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Lewy body dementia

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Nervous system

Pathology

Central nervous system disorders
Central and peripheral nervous system disorders
Peripheral nervous system disorders
Autonomic nervous system disorders
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Lewy body dementia

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Lewy body dementia

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USMLE® Step 1 style questions USMLE

3 questions
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A 62-year-old man is brought to the clinic by his partner for evaluation of worsening confusion and changes in personality. Symptoms began three months ago. The patient has had multiple falls over this same time period, which the partner attributes to his “unsteady gait.” He has not had urinary incontinence, fevers, or hallucinations. He has smoked a pack of cigarettes daily for the past 10 years. He has never consumed alcohol. Vital signs are within normal limits. The patient demonstrates nystagmus at rest. He is unable to perform rapidly alternating pronation and supination movements with his hands. The patient scores 17/30 on the Mini-Mental State Examination (normal: ≥24). Brain biopsy from a deceased patient with the same condition is shown below:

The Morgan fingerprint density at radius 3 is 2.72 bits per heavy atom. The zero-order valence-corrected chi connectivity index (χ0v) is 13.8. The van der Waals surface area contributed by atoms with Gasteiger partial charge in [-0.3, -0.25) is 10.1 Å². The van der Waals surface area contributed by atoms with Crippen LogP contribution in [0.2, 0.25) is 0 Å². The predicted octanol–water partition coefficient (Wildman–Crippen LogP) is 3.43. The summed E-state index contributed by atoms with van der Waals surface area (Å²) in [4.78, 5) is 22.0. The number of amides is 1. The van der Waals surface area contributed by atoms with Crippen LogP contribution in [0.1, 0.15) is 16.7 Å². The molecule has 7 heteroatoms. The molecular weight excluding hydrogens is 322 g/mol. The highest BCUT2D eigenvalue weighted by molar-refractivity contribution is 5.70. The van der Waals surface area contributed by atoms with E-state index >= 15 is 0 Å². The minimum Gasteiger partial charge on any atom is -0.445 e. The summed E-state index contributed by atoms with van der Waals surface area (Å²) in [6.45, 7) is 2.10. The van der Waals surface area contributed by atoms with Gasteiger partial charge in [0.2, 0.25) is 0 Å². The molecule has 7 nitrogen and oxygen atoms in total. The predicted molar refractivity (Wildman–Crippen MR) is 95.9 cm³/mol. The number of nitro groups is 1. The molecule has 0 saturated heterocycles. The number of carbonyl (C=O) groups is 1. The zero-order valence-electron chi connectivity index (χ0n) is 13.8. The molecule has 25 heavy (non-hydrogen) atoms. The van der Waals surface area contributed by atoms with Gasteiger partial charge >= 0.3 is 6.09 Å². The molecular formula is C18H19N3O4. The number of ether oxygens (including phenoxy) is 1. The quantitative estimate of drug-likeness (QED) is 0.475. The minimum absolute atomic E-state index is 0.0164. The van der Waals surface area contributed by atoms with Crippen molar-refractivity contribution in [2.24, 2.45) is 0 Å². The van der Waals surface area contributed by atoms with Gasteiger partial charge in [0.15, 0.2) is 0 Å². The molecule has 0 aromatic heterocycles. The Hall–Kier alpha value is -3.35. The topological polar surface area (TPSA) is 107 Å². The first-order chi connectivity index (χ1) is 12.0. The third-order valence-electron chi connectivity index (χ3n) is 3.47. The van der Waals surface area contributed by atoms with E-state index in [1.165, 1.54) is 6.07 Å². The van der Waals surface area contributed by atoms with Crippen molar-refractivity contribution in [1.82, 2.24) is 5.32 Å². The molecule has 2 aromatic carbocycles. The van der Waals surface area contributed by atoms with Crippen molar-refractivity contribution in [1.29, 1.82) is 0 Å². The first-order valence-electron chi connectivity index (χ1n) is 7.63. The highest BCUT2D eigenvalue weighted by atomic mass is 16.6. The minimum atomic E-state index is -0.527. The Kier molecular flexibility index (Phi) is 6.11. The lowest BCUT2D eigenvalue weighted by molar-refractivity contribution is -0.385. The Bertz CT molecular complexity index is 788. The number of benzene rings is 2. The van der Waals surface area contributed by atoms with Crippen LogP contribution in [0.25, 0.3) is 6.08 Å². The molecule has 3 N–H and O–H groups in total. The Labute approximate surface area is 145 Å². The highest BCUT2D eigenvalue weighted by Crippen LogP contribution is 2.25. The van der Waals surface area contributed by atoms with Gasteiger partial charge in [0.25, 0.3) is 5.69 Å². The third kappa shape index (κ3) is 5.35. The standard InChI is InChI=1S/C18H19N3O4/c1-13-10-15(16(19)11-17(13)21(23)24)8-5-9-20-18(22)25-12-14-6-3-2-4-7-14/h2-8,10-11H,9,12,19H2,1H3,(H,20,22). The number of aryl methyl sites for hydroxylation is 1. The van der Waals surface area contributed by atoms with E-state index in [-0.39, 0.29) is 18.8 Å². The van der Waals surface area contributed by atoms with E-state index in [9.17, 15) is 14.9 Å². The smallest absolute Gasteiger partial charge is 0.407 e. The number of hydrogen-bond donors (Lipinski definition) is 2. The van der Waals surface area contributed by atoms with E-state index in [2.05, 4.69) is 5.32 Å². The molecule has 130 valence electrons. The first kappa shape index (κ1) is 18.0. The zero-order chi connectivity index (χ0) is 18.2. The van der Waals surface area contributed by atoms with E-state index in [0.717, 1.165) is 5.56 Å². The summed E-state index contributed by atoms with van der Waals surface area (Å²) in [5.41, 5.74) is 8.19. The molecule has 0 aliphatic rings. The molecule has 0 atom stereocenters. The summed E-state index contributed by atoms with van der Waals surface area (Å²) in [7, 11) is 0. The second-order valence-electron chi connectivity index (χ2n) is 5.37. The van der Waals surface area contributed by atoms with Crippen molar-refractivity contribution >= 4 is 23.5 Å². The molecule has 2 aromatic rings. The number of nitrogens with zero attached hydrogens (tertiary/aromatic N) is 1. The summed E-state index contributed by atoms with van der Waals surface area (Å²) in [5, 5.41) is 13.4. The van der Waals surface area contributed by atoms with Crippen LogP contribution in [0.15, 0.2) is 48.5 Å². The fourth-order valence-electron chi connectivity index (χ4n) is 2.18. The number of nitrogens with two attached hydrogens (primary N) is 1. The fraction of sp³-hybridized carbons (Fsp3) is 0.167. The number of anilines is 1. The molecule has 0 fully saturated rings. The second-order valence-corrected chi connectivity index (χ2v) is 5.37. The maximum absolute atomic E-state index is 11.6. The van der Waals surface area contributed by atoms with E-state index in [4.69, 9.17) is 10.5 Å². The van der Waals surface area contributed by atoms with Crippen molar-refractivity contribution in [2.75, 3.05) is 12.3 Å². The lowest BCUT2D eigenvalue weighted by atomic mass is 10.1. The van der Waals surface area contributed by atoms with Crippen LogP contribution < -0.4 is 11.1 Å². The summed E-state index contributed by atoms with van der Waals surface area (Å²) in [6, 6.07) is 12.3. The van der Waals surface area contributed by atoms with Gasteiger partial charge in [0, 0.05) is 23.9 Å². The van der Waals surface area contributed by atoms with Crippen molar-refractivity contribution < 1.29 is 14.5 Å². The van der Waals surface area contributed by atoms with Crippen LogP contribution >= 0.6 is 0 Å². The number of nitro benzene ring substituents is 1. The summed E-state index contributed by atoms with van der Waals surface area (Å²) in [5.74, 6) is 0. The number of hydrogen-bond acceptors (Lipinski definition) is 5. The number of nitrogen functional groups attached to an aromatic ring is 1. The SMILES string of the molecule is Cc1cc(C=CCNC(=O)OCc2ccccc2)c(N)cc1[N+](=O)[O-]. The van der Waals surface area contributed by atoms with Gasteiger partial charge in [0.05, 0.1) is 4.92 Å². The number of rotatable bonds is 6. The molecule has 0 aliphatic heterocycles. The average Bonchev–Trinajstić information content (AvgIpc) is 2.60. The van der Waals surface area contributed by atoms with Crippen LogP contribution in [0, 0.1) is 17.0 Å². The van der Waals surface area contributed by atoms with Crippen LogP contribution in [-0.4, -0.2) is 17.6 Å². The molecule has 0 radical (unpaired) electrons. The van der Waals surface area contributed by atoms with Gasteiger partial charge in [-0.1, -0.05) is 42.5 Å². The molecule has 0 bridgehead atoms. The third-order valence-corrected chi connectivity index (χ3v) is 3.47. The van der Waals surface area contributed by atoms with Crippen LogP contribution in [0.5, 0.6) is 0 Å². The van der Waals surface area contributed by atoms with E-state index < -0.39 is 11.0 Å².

Image reproduced from Wikimedia Commons  

Which of the following additional physical exam findings is likely to be seen in this patient?  

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Transcript

Lewy body dementia is a type of dementia, where individuals lose their memory and have difficulty learning new information.

Lewy bodies refers to protein deposits found inside neurons, and they’re named after Frederic Lewy, the neurologist who discovered them.

Lewy body dementia is a neurodegenerative disease, meaning that it worsens over time, and it’s the disease that afflicted comedian and actor Robin Williams.

The brain is made up of billions of neurons that communicate with each other by releasing neurotransmitters.

Most neurons in the cerebral cortex are called cholinergic neurons because they produce acetylcholine.

In contrast, neurons in a section of the midbrain called the substantia nigra are in charge of initiating movement and other motor functions.

These neurons are called dopaminergic because they produce dopamine.

The underlying cause of Lewy body dementia isn’t well understood.

Normally, neurons contain a protein called alpha synuclein, and in Lewy body dementia, this protein gets misfolded within the neurons.

The misfolded alpha-synuclein aggregates to form Lewy bodies that deposit inside neurons, particularly in the cortex and the substantia nigra.

Under a microscope, Lewy bodies look like dark, eosinophilic inclusions inside the affected neurons.

Sources
  1. "Robbins Basic Pathology" Elsevier (2017)
  2. "Harrison's Principles of Internal Medicine, Twentieth Edition (Vol.1 & Vol.2)" McGraw-Hill Education / Medical (2018)
  3. "Pathophysiology of Disease: An Introduction to Clinical Medicine 8E" McGraw-Hill Education / Medical (2018)
  4. "Neuroimaging in Lewy body dementia" Journal of Neurology (2018)
  5. "Lewy body dementias" The Lancet (2015)
  6. "Dysfunctional brain dynamics and their origin in Lewy body dementia" Brain (2019)